Get mental health on the appraisal agenda and start a dialogue in team meetings. The more open we are and talk about our mental wellbeing and stress the more people are going to feel supported and start learning how to cope.
Request a time to talk toolkit from Springfield Mind, get some literature and materials out and about that promote talk!
Encourage employees who are struggling with their mental wellbeing to get support. Springfield Mind offers free support to individuals through a variety of projects, get in touch!
Training your Managers on wellbeing lays the ground work for the culture of success you are working hard to create. Managers need to understand employee rights and responsibilities alongside how to manage a team to optimise wellbeing and provide employees with an emotional attachment to the workplace.
How many first aiders do you have in your business? Now ask yourself how many mental health first aiders do you have in your business? The truth is we are 100 times more likely to have to support someone in crisis with their mental health than we are to perform CPR.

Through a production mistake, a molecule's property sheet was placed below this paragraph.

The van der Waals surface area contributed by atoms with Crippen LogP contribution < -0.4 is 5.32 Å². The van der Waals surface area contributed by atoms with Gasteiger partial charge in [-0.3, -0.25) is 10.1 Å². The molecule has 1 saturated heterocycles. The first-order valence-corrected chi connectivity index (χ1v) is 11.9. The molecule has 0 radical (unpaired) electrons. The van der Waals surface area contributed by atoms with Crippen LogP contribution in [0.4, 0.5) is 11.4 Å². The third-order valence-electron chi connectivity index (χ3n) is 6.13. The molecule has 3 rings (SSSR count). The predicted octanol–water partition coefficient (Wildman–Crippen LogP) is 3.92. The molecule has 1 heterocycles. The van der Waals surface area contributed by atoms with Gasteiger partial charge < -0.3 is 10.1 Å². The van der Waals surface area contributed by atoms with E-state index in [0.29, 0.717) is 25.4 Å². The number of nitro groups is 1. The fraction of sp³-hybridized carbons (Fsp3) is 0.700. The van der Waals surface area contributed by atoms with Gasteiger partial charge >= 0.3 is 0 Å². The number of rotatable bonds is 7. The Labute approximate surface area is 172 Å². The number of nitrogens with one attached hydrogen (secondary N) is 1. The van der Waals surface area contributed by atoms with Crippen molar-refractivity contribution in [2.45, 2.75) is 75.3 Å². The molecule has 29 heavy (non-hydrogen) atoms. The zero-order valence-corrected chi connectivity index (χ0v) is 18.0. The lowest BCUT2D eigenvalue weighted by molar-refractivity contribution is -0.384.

Get your workforce mentally aware – get an understanding in the workplace about how you can support one another to better mental health and to combatting stress.
- Look after your own wellbeing
Let’s make time for our own fun and invest in enjoyable and relaxing activities that we and our families enjoy. Keep it healthy and there will be a treasure chest of resilience waiting for you which will kill off those stressful feelings. Restricting our time on social media & emails, keeping fit, eating well and spending quality time with family and friends will surprise you with a generous reward.
Are you starting to see sickness levels dropping, is your staff retention and motivation increasing and most importantly is your business performance improving?
These are Springfield Minds strategies for a mentally resilient workforce. Why not contact me to arrange a wellbeing conversation and see how we can help support you with workplace training. We have a 98% satisfaction rating for our training and for every pound you spend with Springfield Mind is another pound going towards supporting improved mental wellbeing across Warwickshire. & Worcestershire.
Tel 01789 298615